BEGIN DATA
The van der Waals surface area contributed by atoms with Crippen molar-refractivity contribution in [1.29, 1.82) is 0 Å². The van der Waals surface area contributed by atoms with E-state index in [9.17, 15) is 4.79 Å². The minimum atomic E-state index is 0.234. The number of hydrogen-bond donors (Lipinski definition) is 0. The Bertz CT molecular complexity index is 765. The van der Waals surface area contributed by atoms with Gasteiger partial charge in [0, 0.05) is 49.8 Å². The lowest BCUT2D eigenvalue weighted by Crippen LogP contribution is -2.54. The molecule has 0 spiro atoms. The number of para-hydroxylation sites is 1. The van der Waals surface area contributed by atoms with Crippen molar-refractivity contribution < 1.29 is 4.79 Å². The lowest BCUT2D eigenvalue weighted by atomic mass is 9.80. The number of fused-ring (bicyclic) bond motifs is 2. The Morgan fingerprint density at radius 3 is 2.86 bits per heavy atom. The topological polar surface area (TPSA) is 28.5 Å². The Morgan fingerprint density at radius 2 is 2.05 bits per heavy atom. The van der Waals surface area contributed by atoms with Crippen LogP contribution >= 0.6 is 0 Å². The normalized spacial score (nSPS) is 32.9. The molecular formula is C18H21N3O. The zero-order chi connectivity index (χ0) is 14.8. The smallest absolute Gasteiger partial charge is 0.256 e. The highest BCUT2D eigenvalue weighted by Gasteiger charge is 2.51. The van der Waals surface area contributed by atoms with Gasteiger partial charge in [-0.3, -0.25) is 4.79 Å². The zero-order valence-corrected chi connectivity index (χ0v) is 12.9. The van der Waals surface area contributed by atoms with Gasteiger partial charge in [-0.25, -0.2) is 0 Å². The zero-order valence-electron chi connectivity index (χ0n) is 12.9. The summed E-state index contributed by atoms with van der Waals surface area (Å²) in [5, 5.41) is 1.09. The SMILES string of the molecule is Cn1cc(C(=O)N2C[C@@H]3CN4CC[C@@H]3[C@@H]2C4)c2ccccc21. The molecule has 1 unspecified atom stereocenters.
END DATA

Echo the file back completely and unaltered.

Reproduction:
The van der Waals surface area contributed by atoms with Crippen molar-refractivity contribution in [1.29, 1.82) is 0 Å². The van der Waals surface area contributed by atoms with E-state index in [9.17, 15) is 4.79 Å². The minimum atomic E-state index is 0.234. The number of hydrogen-bond donors (Lipinski definition) is 0. The Bertz CT molecular complexity index is 765. The van der Waals surface area contributed by atoms with Gasteiger partial charge in [0, 0.05) is 49.8 Å². The lowest BCUT2D eigenvalue weighted by Crippen LogP contribution is -2.54. The molecule has 0 spiro atoms. The number of para-hydroxylation sites is 1. The van der Waals surface area contributed by atoms with Crippen molar-refractivity contribution < 1.29 is 4.79 Å². The lowest BCUT2D eigenvalue weighted by atomic mass is 9.80. The number of fused-ring (bicyclic) bond motifs is 2. The Morgan fingerprint density at radius 3 is 2.86 bits per heavy atom. The topological polar surface area (TPSA) is 28.5 Å². The Morgan fingerprint density at radius 2 is 2.05 bits per heavy atom. The van der Waals surface area contributed by atoms with Crippen LogP contribution >= 0.6 is 0 Å². The normalized spacial score (nSPS) is 32.9. The molecular formula is C18H21N3O. The zero-order chi connectivity index (χ0) is 14.8. The smallest absolute Gasteiger partial charge is 0.256 e. The highest BCUT2D eigenvalue weighted by Gasteiger charge is 2.51. The van der Waals surface area contributed by atoms with Gasteiger partial charge in [-0.3, -0.25) is 4.79 Å². The zero-order valence-corrected chi connectivity index (χ0v) is 12.9. The van der Waals surface area contributed by atoms with Gasteiger partial charge in [-0.25, -0.2) is 0 Å². The zero-order valence-electron chi connectivity index (χ0n) is 12.9. The summed E-state index contributed by atoms with van der Waals surface area (Å²) in [5, 5.41) is 1.09. The SMILES string of the molecule is Cn1cc(C(=O)N2C[C@@H]3CN4CC[C@@H]3[C@@H]2C4)c2ccccc21. The molecule has 1 unspecified atom stereocenters.